China faces pressure from the United States and other trading
partners that claim Beijing is improperly supporting its companies
with subsidies and market barriers, raising fears of a trade war at
a time when governments are eager to protect jobs.
Other governments also say the Chinese yuan is kept undervalued
by being effectively pegged to the dollar. That gives its exporters
a price advantage and adds to its swollen trade surplus.
American manufacturers say this helps explain the huge U.S.
trade gap with China, which shrank last year because Americans
bought fewer Chinese goods during the recession.
Nothing in China's statement signaled any change in the yuan's
value against the dollar. Paul Dales, U.S. economist at Capital
Economics, said America's deficit with China will probably widen
again this year, in part because China seems focused on growing its
economy with exports, not domestic consumption.
China's action Tuesday came sooner than expected. Analysts
suggested it might have been prompted by reports that Chinese banks
lent 600 billion yuan, or about $88 billion, in the first week of
January - nearly double the total for all of December.
"This is an extremely high figure, and suggests that the banks
are rushing to push loans out the door ahead of the widely
anticipated tightening of monetary policy," said Tom Orlik, an
economist in Beijing for Stone & McCarthy Research Associates.
But the money flowing through the economy helped drive up real
estate and stock prices, and Chinese leaders worry about a rise in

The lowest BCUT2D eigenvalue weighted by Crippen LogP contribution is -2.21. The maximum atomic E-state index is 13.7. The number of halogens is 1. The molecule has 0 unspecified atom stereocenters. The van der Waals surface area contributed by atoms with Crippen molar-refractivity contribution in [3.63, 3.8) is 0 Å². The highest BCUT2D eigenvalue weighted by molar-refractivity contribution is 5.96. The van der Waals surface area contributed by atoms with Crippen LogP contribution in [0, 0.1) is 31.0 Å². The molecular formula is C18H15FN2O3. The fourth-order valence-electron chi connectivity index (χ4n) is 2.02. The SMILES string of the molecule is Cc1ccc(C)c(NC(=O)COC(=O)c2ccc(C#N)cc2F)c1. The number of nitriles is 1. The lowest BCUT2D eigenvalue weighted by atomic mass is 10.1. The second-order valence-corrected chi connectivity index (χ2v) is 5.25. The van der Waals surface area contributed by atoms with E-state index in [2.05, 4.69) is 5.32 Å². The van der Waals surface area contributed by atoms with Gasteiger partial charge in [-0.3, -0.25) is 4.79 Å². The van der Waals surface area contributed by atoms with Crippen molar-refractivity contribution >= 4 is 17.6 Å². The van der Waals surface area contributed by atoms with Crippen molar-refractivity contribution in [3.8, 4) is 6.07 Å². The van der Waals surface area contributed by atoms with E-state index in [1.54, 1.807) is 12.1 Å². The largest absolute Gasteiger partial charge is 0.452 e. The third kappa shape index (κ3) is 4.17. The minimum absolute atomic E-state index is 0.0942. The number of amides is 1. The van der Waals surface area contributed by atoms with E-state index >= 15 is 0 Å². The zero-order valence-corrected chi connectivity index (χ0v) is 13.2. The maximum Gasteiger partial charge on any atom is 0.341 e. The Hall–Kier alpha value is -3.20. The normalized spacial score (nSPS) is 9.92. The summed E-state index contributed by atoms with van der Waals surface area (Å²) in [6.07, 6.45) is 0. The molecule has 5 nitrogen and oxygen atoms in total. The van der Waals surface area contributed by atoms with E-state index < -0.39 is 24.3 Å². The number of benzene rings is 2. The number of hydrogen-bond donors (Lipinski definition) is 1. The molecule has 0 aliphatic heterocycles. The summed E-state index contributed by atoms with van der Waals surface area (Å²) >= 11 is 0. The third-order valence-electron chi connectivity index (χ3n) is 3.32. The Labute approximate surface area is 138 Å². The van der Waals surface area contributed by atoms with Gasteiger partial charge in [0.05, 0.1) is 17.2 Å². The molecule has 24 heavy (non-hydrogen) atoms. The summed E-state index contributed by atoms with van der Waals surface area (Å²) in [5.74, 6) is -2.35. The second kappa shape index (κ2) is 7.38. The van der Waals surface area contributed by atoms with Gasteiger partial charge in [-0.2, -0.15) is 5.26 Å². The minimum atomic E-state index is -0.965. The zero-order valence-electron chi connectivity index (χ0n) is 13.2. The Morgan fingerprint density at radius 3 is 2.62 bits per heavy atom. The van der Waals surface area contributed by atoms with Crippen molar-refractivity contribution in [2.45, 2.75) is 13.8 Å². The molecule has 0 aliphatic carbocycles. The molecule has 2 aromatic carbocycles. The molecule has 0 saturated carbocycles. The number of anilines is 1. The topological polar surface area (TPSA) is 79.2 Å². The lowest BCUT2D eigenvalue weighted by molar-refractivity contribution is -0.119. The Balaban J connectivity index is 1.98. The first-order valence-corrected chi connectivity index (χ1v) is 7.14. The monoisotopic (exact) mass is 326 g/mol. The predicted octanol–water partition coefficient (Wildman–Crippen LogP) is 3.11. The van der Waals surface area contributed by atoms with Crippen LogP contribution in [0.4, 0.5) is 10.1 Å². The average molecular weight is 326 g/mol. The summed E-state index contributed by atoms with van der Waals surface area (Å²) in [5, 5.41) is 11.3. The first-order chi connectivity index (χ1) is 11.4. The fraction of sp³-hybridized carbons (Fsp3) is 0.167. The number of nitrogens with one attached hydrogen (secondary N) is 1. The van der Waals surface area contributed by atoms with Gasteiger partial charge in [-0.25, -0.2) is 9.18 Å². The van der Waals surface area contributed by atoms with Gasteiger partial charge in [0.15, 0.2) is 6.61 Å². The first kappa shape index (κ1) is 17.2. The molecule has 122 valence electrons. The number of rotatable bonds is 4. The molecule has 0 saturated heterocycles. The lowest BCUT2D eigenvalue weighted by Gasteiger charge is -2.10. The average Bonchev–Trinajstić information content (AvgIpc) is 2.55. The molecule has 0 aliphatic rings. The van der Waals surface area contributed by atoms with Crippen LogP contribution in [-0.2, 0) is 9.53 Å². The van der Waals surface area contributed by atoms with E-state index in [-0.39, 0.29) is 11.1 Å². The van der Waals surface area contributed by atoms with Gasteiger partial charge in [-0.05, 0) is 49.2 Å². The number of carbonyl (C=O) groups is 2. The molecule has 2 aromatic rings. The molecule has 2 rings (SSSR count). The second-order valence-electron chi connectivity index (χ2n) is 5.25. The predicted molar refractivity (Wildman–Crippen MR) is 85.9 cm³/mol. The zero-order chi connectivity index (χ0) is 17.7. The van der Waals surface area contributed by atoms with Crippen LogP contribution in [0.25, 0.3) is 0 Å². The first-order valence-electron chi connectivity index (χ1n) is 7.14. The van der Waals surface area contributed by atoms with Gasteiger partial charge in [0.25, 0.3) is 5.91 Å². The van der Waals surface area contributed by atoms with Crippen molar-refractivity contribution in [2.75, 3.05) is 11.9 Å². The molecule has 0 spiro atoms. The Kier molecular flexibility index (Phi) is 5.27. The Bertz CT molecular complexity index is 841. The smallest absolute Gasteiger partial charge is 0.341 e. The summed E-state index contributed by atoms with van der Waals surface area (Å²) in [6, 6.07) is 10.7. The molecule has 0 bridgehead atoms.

food costs, a politically sensitive topic.
Housing prices in Beijing and Shanghai have soared since late
2008 to an average of more than 12,000 yuan ($1,700) per square
meter, double the level three years ago, according to a December
report by U.S. bond manager Pimco. Food prices rose 0.6 percent in
November after nine months of declines.
The bulk of bank lending in China still goes to companies, but
home mortgages and auto loans are gaining in popularity.
The government is clamping down on lending for second homes as a
way to cool a surge in housing costs. But it says it wants to
promote consumer credit to encourage spending at stores. The
minimum down payment on a second home was raised from 30 percent to
40 percent in 2007 to try to curb speculative purchases.
The central bank governor and others have called for measures to
prevent asset prices from rising too fast, warning that a bust
could disrupt the economy and hurt banks that are left with unpaid
Beijing is trying to curb foreign "hot money" coming into
China to speculate in stocks and real estate. The Cabinet announced
Sunday it has ordered closer scrutiny of inflows of foreign money.
Despite the lending curbs, Chinese leaders have assured the
public that stimulus spending will continue in 2010. They say it
will focus on helping entrepreneurs who generate the bulk of
China's economic growth and new jobs but who missed out on the
first year of the stimulus, which went mainly to state companies.